Social Sustainability Issues and Older Adults’ Dependence on Automobiles in Low-Density Environments

Hitomi NAKANISHI, John Black

    Research output: Contribution to journalArticle

    11 Citations (Scopus)

    Abstract

    An implicit assumption underlying government strategies to achieve a more sustainable urban transportation system is that all automobile users will be encouraged or persuaded to use more “green” transportation: public transportation, walking and cycling. Little consideration has been given as to how sustainable transportation policies and programmess might impact on different age groups in society, including those retired or semi-retired, despite the fact that an unprecedented number of older drivers will be on the highways in the next few decades. There is limited literature on the contextual factors behind their continued reliance on automobiles, their actual driving behavior (e.g., route choice and time of day to drive) framed within the context of social sustainability. This paper introduces the elements of transportation and social sustainability then conducts a comprehensive international literature review focusing on older drivers, their travel choices and associated social sustainability issues. It describes a case study, low-density city and presents empirical evidence, from two surveys conducted in Canberra, Australia. The paper concludes with future research directions that address these issues associated with sustainable transportation.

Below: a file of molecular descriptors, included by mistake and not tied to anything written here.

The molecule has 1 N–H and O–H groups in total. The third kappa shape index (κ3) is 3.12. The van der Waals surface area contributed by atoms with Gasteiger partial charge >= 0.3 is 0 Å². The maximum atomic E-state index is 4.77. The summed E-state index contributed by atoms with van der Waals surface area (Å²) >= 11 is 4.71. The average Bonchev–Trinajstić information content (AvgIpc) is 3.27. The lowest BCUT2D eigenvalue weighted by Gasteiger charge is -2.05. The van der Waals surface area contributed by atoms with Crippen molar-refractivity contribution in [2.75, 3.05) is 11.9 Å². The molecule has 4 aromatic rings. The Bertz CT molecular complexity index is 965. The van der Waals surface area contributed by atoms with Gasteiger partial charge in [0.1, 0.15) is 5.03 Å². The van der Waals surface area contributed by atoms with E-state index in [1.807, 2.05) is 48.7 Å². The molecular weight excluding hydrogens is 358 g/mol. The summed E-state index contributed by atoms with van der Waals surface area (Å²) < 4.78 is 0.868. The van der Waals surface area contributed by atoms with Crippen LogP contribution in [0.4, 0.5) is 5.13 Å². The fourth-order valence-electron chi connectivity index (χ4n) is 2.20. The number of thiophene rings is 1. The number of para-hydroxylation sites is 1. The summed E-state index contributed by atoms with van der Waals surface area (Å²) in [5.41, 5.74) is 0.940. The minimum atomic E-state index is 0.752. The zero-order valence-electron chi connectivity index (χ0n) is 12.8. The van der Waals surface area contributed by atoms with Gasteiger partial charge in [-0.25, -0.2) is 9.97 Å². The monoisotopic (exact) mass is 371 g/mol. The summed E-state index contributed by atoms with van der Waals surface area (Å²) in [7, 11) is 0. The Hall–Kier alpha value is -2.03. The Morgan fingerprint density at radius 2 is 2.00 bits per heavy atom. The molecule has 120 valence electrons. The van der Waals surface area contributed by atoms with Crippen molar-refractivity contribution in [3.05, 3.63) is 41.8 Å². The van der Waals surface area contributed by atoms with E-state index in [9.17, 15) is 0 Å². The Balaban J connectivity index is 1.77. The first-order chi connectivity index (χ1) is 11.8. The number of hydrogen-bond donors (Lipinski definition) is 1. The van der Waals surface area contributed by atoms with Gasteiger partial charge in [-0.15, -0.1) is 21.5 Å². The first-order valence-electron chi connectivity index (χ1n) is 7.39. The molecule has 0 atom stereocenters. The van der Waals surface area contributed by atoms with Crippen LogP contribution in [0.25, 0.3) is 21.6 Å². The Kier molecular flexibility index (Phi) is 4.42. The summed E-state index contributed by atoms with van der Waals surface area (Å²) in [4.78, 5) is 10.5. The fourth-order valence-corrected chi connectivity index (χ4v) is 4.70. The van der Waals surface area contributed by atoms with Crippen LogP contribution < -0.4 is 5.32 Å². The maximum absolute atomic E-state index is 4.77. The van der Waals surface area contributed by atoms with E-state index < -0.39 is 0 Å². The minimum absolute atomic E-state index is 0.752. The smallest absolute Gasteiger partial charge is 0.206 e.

Original languageEnglish
    Pages (from-to)7289-7309
    Number of pages21
    JournalSustainability
    Volume7
    Issue number6
    DOIs
    Publication statusPublished - 2015

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    Automobiles
    motor vehicle
    Sustainable development
    automobile
    sustainability
    driver
    transportation policy
    time of day
    public transportation
    traffic behavior
    transportation system
    age group
    Urban transportation
    walking
    travel
    literature review
    road
    evidence
    literature
    Society

    Cite this

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    abstract = "An implicit assumption underlying government strategies to achieve a more sustainable urban transportation system is that all automobile users will be encouraged or persuaded to use more “green” transportation: public transportation, walking and cycling. Little consideration has been given as to how sustainable transportation policies and programmess might impact on different age groups in society, including those retired or semi-retired, despite the fact that an unprecedented number of older drivers will be on the highways in the next few decades. There is limited literature on the contextual factors behind their continued reliance on automobiles, their actual driving behavior (e.g., route choice and time of day to drive) framed within the context of social sustainability. This paper introduces the elements of transportation and social sustainability then conducts a comprehensive international literature review focusing on older drivers, their travel choices and associated social sustainability issues. It describes a case study, low-density city and presents empirical evidence, from two surveys conducted in Canberra, Australia. The paper concludes with future research directions that address these issues associated with sustainable transportation.",
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    Social Sustainability Issues and Older Adults’ Dependence on Automobiles in Low-Density Environments. / NAKANISHI, Hitomi; Black, John.

    In: Sustainability, Vol. 7, No. 6, 2015, p. 7289-7309.

    Research output: Contribution to journalArticle

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